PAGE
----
Mitch Marsh shuts down order shift amid David Warner cricket retirement debate

The middle order batter is not a fan of moving up the order.

Mitch Marsh (pictured right) has shut down the idea he could take over David Warner's (pictured left) opening role when he retires. (Getty Images)
Mitch Marsh (pictured right) has shut down the idea he could take over David Warner's (pictured left) opening role when he retires. (Getty Images)

Mitch Marsh has emphatically shut down any idea he could shift up the order after David Warner's retirement with the search for a new opener ongoing. Marsh was the hero on day 2 for Australia having scored 90 runs in front of his home crowd having muscled his way to a powerful knock.

Marsh rejoined the starting XI for Australia during the Ashes and has shown he belongs in the baggy green in the middle order. Having averaged 50 in the UK after his return for Cameron Green, Marsh has used his power hitting to counter attack Pakistan and England in recent Tests.

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And Australian fans have questioned whether Marsh could be the batter to move up the order, to accomodate the empty position left by Warner when he retires after the Sydney Cricket Ground Test. Many former players have advocated for someone in the middle order to open the batting to allow Green to shift back into the team.

However, just like Marnus Labuschagne before the Perth Test, Marsh has shut down the notion it could be him to move up the order. "Absolutely not," he said when asked about the idea.

“How do I answer this without creating a headline? For me, I appreciate there is talk about it and eventually we are going to need a new opener with Davey leaving. But I have worked really hard to get back into this side and for me to look forward to having a role as an opener just doesn’t make sense to me. I love batting at No.6. I guess in my last four Test matches, I have really found my way in who I am as a Test cricketer and I am loving it, so I am reluctant to change that.”

Mitch Marsh speaks.
Mitch Marsh (pictured) isn't a fan of moving up the batting order. (Photo by James Worsfold - CA/Cricket Australia via Getty Images)

And Marsh said he doesn't have the game for an opener, but rather worked his way back into the team playing his own style of cricket. “I have said it numerous times, but I am thankful for Patty and Ronny (captain Pat Cummins and coach Andrew McDonald) for helping me get to this point," Marsh added.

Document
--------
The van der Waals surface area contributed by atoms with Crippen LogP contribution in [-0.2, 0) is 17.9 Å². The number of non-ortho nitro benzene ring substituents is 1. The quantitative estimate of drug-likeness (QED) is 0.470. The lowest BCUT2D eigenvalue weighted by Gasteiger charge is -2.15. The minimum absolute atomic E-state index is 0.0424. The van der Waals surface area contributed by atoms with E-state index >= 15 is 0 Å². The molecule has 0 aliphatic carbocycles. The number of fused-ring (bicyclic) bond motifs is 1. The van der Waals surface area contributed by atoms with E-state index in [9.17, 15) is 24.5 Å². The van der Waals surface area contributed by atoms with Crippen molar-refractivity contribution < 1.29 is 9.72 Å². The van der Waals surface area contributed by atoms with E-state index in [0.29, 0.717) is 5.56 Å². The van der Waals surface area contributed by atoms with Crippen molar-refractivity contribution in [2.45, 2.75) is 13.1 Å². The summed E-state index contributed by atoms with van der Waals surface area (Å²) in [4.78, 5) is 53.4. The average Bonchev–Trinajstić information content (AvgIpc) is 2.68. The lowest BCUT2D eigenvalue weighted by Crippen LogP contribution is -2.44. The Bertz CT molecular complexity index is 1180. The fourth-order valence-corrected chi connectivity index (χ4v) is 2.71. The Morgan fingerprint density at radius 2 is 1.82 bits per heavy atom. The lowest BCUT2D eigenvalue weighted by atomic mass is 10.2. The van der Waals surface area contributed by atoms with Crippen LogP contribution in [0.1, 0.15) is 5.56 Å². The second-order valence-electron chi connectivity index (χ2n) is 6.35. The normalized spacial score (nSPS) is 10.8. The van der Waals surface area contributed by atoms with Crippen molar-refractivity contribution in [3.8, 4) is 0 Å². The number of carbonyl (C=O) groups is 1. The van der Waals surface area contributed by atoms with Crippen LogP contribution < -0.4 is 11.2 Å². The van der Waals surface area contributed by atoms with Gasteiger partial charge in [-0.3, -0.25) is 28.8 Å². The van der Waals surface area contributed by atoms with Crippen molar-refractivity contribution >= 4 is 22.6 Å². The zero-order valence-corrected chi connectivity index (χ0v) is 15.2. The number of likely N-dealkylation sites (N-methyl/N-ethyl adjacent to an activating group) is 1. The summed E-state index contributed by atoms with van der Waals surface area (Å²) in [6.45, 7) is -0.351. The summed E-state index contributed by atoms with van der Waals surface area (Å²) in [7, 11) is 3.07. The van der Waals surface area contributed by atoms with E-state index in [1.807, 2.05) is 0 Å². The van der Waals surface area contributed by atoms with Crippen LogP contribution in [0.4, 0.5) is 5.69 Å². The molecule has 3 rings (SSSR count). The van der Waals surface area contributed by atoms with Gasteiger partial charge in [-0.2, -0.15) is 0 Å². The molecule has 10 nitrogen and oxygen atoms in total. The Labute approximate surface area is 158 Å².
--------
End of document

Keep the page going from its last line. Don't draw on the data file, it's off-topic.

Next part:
“Like I said before, my method works (for me) and I have also said multiple times that I don’t necessarily have the technique of ‘Smudge’ (Steve Smith) or Marnus (Labuschagne), where they can defend and leave and defend and leave for hours, and get through those periods.

“I know when I show really good intent, I move better and can defend good balls, but ultimately I can put pressure back onto good teams." Marsh did just that for Australia with Pakistan chasing down 487 in the first innings in Perth.

David Warner retirement leaves opening role position

Warner’s impending departure from the national side has seen somewhat of a bat-off for his spot, with Cameron Bancroft viewed as his most likely replacement. Bancroft has scored the most Sheffield Shield runs this season and last, but failed to make runs in his first Big Bash match for the Thunder, trapped in front by Mitchell Swepson for 25.

Matt Renshaw's unbeaten 136 was the most impressive PM XI knock of those in the running for the Test opening spot. Bancroft and Marcus Harris both got off to a strong start but failed to turn their starts into big scores, out for 53 and 49 respectively. Much of the same can be said for Green, who is also pushing for a recall after being replaced by Mash during the Ashes series, dismissed for 46.

Green could potentially be given the chance as the Australian opener or slot in down the order with the likes of Marsh and Labuschagne floated as possibilities of moving up the order to open.

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